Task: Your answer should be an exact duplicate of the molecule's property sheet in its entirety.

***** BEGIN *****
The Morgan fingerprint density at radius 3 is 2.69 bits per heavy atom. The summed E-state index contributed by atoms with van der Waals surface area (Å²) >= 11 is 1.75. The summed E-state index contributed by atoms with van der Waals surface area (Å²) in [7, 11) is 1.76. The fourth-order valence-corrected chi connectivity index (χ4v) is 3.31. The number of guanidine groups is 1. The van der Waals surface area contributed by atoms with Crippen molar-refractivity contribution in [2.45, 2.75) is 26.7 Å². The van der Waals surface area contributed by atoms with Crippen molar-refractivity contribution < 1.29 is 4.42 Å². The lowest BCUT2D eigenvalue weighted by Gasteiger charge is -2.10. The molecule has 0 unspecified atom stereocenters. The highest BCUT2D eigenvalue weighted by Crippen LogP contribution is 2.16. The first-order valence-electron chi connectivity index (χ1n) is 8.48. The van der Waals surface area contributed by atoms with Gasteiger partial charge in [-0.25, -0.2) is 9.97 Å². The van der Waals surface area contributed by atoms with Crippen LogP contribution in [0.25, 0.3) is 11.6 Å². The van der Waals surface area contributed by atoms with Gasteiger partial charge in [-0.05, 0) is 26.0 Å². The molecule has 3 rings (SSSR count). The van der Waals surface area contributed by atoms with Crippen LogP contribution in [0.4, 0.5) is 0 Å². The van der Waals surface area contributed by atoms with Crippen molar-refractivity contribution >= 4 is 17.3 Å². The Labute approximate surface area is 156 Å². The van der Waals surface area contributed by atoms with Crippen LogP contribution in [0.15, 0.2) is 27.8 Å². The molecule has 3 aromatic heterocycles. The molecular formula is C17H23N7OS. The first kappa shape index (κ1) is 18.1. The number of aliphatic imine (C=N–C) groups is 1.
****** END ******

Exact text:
The Morgan fingerprint density at radius 3 is 2.69 bits per heavy atom. The summed E-state index contributed by atoms with van der Waals surface area (Å²) >= 11 is 1.75. The summed E-state index contributed by atoms with van der Waals surface area (Å²) in [7, 11) is 1.76. The fourth-order valence-corrected chi connectivity index (χ4v) is 3.31. The number of guanidine groups is 1. The van der Waals surface area contributed by atoms with Crippen molar-refractivity contribution in [2.45, 2.75) is 26.7 Å². The van der Waals surface area contributed by atoms with Crippen molar-refractivity contribution < 1.29 is 4.42 Å². The lowest BCUT2D eigenvalue weighted by Gasteiger charge is -2.10. The molecule has 0 unspecified atom stereocenters. The highest BCUT2D eigenvalue weighted by Crippen LogP contribution is 2.16. The first-order valence-electron chi connectivity index (χ1n) is 8.48. The van der Waals surface area contributed by atoms with Gasteiger partial charge in [-0.25, -0.2) is 9.97 Å². The van der Waals surface area contributed by atoms with Crippen LogP contribution in [0.25, 0.3) is 11.6 Å². The van der Waals surface area contributed by atoms with Gasteiger partial charge in [-0.05, 0) is 26.0 Å². The molecule has 3 rings (SSSR count). The van der Waals surface area contributed by atoms with Crippen LogP contribution in [0.4, 0.5) is 0 Å². The van der Waals surface area contributed by atoms with Crippen molar-refractivity contribution >= 4 is 17.3 Å². The Labute approximate surface area is 156 Å². The van der Waals surface area contributed by atoms with Crippen LogP contribution in [0.15, 0.2) is 27.8 Å². The molecule has 3 aromatic heterocycles. The molecular formula is C17H23N7OS. The first kappa shape index (κ1) is 18.1. The number of aliphatic imine (C=N–C) groups is 1.